A national cycling organization announced on Friday that male competitors will no longer be able to compete in the female category regardless of their stated gender identity.
British Cycling, the national governing body of the sport, updated its Transgender and Non-Binary Participation policy to consolidate the male category in competitive races into an “open” category that will be available to male athletes and those who identify as transgender or non-binary, according to its website. The decision came after the governing body temporarily suspended the policy in 2022 to conduct “a full review of the available medical science and carry out a targeted consultation with our communities.” (RELATED: ‘You Might Lose Your Job’: Cycling Champ Who Lost To Trans Competitor Speaks Out About Being Silenced)
“We recognise the impact the suspension of our policy has had on trans and non-binary people, and we are sorry for the uncertainty and upset that many have felt during this period,” the website reads. “Our aim in creating our policies has always been to advance and promote equality, diversity and inclusion, while at the same time prioritising fairness of competition. This aim has not changed: it has been central to our review and we remain committed to this vital work.”
Emily Bridges, a transgender cyclist, issued a statement on her Instagram slamming British cycling as a “failed organisation” and the decision as “an act of violence.”
“When the government is expressing admiration towards Ron DeSantis’ fascist state which kidnaps children, and is itching to pass legislation to ban us from public life, this is a violent act,” Bridges wrote. “British Cycling are supporting this, they are furthering a genocide against us. Bans from sport is how it starts, look at what is going on in America.”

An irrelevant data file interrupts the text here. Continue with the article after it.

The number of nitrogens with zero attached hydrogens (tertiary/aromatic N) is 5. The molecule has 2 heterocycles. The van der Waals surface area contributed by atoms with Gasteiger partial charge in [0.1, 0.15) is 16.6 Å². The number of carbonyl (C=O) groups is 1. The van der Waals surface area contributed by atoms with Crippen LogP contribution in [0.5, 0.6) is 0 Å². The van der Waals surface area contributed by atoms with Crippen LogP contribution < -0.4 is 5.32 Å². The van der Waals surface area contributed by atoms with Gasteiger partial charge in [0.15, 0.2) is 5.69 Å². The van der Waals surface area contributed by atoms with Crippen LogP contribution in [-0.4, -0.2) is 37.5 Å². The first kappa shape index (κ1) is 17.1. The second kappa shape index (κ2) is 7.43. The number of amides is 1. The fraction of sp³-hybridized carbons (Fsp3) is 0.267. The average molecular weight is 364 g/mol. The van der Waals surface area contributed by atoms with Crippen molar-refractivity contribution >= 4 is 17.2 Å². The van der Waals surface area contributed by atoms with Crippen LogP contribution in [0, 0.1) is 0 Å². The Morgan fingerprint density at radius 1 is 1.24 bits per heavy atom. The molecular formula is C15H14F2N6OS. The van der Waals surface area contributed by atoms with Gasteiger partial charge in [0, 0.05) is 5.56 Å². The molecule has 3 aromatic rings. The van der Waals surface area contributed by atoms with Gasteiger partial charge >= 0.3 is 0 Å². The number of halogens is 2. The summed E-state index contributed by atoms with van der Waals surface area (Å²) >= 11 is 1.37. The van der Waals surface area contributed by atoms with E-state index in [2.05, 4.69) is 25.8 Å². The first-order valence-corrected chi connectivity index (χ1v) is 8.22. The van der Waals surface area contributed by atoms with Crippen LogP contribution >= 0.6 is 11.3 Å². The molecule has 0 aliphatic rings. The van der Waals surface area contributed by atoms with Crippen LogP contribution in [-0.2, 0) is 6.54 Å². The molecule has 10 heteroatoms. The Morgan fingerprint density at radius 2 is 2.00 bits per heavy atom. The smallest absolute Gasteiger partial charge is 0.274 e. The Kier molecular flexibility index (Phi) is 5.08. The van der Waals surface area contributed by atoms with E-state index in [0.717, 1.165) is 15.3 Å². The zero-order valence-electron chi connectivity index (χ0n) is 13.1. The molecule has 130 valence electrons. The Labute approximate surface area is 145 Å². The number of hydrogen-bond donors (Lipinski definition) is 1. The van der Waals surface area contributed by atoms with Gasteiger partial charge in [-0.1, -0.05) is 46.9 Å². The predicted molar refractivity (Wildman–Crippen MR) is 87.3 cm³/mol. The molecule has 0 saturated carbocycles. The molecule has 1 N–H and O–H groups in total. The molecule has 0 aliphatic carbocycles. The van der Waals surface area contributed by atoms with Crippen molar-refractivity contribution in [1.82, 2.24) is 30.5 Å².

The policy was paused after Bridges sought to compete in the female category at the National Omnium Championships, ESPN reported.
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The ruling is broken down into two policies — one for competitive activity and one for non-competitive activity, according to the website. While the female division is reserved for only biological women at the competitive level, the “women-only community programme” in the non-competitive “Breeze programme” will allow male cyclists who identify as women or as non-binary.
The non-competitive policy furthers the organization’s “equality, diversity and inclusion strategy” and emphasizes its “commitment to inclusion for trans and non-binary riders across our non-competitive activities,” the website reads.
“I am confident that we have developed policies that both safeguard the fairness of cyclesport competition, whilst ensuring all riders have opportunities to participate,” Jon Dutton, British Cycling CEO, said in the press release.
The policies will be reviewed “annually and more frequently as the medical science develops,” Dutton said. He stated that the non-competitive category will remain “a positive and welcoming environment, where everyone can feel like they belong and are respected in our community, and take action to eradicate discrimination from the sport.”
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